A Pennsylvania group performed a large, retrospective review of three databases, the  Pennsylvania Trauma Outcome Study (462K patients), the National Trauma Data Bank (5.8M patients), and the National Inpatient Sample. All were patients with an emergent trauma-related admission.

Here are the most interesting factoids:

  • About 2% of all patients underwent IVC filter insertion, and 94% were inserted prophylactically
  • About 90% of patients with a prophylactic filter had at least one predictor for PE, which means that the remaining 10% had none (!)
  • Conversely, about 86% of patients who developed a PE had at least one risk factor, meaning that 14% had no recognized risk factors (!!)
  • The use of IVC filters peaked in 2006-2008 at 2-4%, then falling steadily over the following 5-7 years to less than 1%
  • PE rates peaked in 2008, then declined by 30% in the PTOS sample and stayed steady in the NTDB

Bottom line: The use of IVC filters peaked in 2008 and has been in decline since then. But interestingly, the rates of PE and fatal PE have been steady to declining, depending on the data set. Obviously, there are always some shortcomings for studies like this. Remember, IVC filters are intended to prevent fatal PE. It is possible that some fatal PEs were not identified in these databases. Furthermore, it was not possible to obtain any information on the use of chemical prophylaxis in these patients. 

Overall, there has been no increase in PE and fatal PE rates over the time period that IVC filter usage has been decreasing. This suggests that these devices have not had their intended effect. Trauma professionals need to very seriously consider the specific indications in any patient they are considering for insertion. They may not have the protective effect you think.

Related posts:

Reference: Vena Cava Filter Use in Trauma and Rates of Pulmonary Embolism, 2003-2015. JAMA Surg 152(8):724-732, 2017.

Enoxaparin And anti-Xa Levels: Who Cares? Part 3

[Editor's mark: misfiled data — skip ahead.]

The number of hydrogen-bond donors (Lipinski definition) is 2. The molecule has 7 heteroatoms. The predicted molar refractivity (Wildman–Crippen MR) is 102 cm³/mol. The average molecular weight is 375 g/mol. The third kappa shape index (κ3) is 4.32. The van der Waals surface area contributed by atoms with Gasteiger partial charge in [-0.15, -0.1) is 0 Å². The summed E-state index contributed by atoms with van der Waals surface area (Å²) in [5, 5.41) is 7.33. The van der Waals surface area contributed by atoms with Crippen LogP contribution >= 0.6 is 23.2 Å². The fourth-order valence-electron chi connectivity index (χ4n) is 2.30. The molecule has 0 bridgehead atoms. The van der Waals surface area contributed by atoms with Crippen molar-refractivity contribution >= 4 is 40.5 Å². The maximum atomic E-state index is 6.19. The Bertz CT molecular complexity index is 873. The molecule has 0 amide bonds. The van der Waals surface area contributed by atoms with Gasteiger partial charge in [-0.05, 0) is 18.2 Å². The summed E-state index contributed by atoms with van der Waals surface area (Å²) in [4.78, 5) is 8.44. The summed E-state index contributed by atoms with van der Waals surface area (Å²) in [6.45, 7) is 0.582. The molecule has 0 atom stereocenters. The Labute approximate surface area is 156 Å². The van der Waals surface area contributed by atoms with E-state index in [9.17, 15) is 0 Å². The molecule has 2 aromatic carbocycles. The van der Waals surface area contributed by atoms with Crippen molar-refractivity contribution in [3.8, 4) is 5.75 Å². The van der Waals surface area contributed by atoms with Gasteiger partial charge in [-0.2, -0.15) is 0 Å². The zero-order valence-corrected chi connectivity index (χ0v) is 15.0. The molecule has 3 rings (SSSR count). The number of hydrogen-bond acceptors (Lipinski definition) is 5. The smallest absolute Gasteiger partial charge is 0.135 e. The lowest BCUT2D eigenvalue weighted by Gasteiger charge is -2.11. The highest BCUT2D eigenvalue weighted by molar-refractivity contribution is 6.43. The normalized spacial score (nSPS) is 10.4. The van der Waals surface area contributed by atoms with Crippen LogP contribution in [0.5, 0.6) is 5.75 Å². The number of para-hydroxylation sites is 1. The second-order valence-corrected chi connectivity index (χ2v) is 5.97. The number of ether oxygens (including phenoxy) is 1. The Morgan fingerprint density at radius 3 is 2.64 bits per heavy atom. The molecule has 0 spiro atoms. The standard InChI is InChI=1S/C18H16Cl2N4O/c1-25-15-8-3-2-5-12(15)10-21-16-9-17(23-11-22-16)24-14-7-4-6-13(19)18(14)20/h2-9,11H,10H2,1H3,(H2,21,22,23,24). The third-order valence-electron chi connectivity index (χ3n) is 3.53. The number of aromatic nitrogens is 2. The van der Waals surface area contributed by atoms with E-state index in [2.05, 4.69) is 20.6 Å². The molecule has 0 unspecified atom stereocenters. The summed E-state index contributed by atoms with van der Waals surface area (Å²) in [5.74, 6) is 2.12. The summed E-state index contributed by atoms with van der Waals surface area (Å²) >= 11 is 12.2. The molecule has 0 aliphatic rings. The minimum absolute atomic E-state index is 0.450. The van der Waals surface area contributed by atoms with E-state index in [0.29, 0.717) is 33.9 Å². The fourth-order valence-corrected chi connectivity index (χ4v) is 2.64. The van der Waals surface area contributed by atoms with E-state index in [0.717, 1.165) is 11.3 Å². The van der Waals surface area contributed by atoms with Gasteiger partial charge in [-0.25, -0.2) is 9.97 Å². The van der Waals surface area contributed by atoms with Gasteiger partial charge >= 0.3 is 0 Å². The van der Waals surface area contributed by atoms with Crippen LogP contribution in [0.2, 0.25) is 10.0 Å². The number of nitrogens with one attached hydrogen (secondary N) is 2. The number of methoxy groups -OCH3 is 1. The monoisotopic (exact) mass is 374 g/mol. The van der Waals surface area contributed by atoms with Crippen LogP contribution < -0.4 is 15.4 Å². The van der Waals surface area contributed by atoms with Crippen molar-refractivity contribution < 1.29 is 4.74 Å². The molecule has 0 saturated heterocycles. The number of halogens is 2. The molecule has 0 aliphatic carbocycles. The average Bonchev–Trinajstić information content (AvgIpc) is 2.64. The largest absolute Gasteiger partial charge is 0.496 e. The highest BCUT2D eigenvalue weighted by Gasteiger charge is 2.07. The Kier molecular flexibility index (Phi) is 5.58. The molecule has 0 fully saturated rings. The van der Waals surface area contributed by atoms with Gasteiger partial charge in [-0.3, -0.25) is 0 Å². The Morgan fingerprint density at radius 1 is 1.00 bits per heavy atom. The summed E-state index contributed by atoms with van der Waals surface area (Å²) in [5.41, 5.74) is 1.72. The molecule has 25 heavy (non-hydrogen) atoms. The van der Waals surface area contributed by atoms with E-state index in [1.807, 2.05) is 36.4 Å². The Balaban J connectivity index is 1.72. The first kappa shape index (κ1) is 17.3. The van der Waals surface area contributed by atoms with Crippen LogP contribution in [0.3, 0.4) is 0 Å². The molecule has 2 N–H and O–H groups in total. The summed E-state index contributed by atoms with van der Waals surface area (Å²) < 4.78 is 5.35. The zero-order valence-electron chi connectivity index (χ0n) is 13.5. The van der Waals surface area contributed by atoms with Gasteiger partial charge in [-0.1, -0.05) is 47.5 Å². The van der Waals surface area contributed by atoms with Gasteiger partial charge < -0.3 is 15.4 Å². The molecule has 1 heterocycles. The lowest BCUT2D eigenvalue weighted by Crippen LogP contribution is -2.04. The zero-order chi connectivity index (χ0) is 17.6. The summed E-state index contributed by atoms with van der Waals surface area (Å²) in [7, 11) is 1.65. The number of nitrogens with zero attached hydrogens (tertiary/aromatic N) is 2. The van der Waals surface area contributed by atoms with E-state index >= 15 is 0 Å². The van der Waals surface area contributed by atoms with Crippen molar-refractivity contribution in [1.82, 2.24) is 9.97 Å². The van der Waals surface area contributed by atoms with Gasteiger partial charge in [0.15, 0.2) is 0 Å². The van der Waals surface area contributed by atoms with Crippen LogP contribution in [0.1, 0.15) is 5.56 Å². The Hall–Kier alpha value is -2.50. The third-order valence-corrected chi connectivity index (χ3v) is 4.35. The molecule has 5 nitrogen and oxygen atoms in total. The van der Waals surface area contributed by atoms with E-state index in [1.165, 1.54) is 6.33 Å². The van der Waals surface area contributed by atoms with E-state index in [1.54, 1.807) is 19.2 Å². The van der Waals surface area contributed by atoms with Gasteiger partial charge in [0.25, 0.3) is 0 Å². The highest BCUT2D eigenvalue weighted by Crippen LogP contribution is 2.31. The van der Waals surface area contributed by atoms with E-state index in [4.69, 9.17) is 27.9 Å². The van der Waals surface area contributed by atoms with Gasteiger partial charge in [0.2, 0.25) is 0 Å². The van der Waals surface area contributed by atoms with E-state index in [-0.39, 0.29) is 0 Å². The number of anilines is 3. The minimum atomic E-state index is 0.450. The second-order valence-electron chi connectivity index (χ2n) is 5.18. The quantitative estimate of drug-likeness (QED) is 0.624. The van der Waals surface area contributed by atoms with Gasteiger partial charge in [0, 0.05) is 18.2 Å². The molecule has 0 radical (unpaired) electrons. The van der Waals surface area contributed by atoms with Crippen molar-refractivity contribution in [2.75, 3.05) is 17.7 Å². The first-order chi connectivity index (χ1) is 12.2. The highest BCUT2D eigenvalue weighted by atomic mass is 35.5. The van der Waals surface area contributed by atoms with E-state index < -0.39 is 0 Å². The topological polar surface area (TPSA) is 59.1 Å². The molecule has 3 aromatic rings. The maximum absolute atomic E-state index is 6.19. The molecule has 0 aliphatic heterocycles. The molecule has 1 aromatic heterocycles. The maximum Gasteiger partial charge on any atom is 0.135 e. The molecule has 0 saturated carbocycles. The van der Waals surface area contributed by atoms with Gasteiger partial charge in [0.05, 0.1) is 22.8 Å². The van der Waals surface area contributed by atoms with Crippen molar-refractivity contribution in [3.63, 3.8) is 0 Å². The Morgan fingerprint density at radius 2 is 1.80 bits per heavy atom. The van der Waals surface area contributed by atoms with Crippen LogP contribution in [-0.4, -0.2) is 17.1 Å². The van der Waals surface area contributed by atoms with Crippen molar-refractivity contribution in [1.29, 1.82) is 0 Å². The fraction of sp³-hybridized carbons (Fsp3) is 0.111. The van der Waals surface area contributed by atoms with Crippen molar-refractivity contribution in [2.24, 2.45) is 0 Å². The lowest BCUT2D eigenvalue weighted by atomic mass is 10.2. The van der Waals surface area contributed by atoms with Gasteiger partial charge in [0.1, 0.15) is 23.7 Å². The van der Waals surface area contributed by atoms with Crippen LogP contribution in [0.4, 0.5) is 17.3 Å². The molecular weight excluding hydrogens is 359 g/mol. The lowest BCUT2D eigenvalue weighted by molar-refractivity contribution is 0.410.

Today is the final installment in a series about the use of anti-Factor Xa levels to titrate enoxaparin dosing to prevent venous thromboembolism (VTE). This is another study that tries to show that “hitting the number” actually makes a difference in patient care. You decide.

This study identified a subset of patients at high-risk for VTE based on a commonly used and very good risk screening tool, the Risk Assessment Profile (RAP). It takes some 17 factors into account to arrive at a numerical score. In this paper, the authors chose a score of 10 or greater to denote high risk. The patients were all seriously injured, and were in the trauma ICU of this established Level I trauma center.

This retrospective study excluded non-ICU patients, ones who did not receive enoxaparin or anti-Xa levels, and two patients with DVT on admission. This brought the number of eligible patients from 621 to 127 (the treatment group). They then narrowed the field down to the high-risk treatment group by excluding patients with a RAP score < 10. Now we are down to 86. But then 30 more (35%) were excluded because they did not undergo duplex ultrasound screening, leaving only 56 to study (!).

The control group was a “similar” historical cohort from a two year period from 2009 to 2012. You can tell that this group is getting a little stale, because the only patients included were those who received unfractionated heparin for prophylaxis (remember those days?). Of the 106 patients in the control group, 20 (28%) were reported as have VTE. However, it included 6 patients with DVT on admission, which were excluded in the study group. This makes the DVT rate look higher in the control group. It also included 2 upper extremity DVT and 1 septic pelvic venous thrombosis. Excluding all of these brings the historical VTE rate down to only 10%. Remember this.

So let’s get on to the factoids:

  • Only 35% of the 127 patient treatment group “hit the number” for anti-Xa (0.2-0.4 IU/ml) after three 30mg doses of enoxaparin
  • An additional 25% managed to achieve the desired anti-Xa level after dose adjustment, but 51 patients (40%) never did get there
  • There were 10 VTE events in the 127 treatment group patients, 9 of whom had high RAP scores, giving them a 7.8% rate of VTE